Germany's Chancellor Angela Merkel finds herself in a bit of a pollution pickle.
After she promised voters just before the September general election that Europe's biggest economy would find a way to meet its emissions target no matter what, her government is now signalling it may miss the 2020 goal.
But a potential solution is at hand. Germany could comply by helping reduce emissions abroad using international carbon markets, although it would cost several hundred million euros, according to Bloomberg New Energy Finance in London. The trade route to meet 2020 targets is already used by nations from Japan to Norway as well as the European Union.While the German government hasn't specifically said trading is an option for now, the idea has resonance this week as delegates from almost 200 nations meet in Bonn for the latest United Nations-led climate talks. Proponents say buying and selling rights to pollute are the most cost effective way of tackling global warming as emissions are near a record and 2017 is poised to become the hottest year yet.
"It will provide a monumental signal if Germany comes out and supports international carbon trading," said Jeff Swartz, director of climate policy at South Pole Group, which sells carbon credits and advises companies on the transition toward renewable energy.
The market route would probably give Germany's coal-heavy utilities led by RWE AG a stay of execution as it would reduce the need for power stations to close to meet the target. But it would probably contradict calls from Siemens AG to Deutsche Telecom AG and Aldi Group urging Merkel's new government to design a clear policy for exiting the dirtiest fuel.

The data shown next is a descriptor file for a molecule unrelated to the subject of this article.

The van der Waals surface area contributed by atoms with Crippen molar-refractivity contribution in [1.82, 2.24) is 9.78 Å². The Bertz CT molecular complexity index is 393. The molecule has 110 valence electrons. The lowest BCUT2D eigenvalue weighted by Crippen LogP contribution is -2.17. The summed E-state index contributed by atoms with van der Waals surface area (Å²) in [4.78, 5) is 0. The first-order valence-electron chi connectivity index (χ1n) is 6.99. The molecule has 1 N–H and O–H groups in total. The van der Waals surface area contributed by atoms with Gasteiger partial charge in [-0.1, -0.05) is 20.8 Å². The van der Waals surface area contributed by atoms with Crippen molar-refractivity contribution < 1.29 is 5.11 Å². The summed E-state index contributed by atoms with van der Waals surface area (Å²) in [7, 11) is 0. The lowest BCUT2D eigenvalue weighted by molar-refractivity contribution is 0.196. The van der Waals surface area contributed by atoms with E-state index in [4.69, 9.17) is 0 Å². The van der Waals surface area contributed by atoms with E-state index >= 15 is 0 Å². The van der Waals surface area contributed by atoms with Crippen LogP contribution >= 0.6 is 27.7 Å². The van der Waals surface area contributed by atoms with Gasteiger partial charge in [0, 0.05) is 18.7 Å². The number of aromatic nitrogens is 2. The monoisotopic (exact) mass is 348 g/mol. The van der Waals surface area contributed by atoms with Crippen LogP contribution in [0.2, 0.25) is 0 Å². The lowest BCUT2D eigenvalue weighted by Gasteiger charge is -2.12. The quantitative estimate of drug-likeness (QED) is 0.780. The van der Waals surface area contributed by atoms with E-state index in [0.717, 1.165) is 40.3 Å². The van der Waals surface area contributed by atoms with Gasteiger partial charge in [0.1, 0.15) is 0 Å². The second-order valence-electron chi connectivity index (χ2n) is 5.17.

Trading is the most effective way to curb emissions across the EU, but other policies, national and international, are also necessary, according to an Environment Ministry spokesman in Berlin. Germany has previously said it wanted to achieve the target through domestic reductions.
It would cost about 180 million euros ($208 million) for the country to meet the non-binding goal with UN credits, which were created under the Kyoto protocol that Merkel helped negotiate in the 1990s, said Jahn Olsen, an analyst in London for Bloomberg New Energy Finance. The value of those credits plunged 99 percent since 2008 because only a few countries have committed to use them to meet targets.
This article originally appeared in Bloomberg Technology by Mathew Carr and Brian Parkin and has been shortened for length. Read the original full length article here. Image: Krisztian Bosci/Bloomberg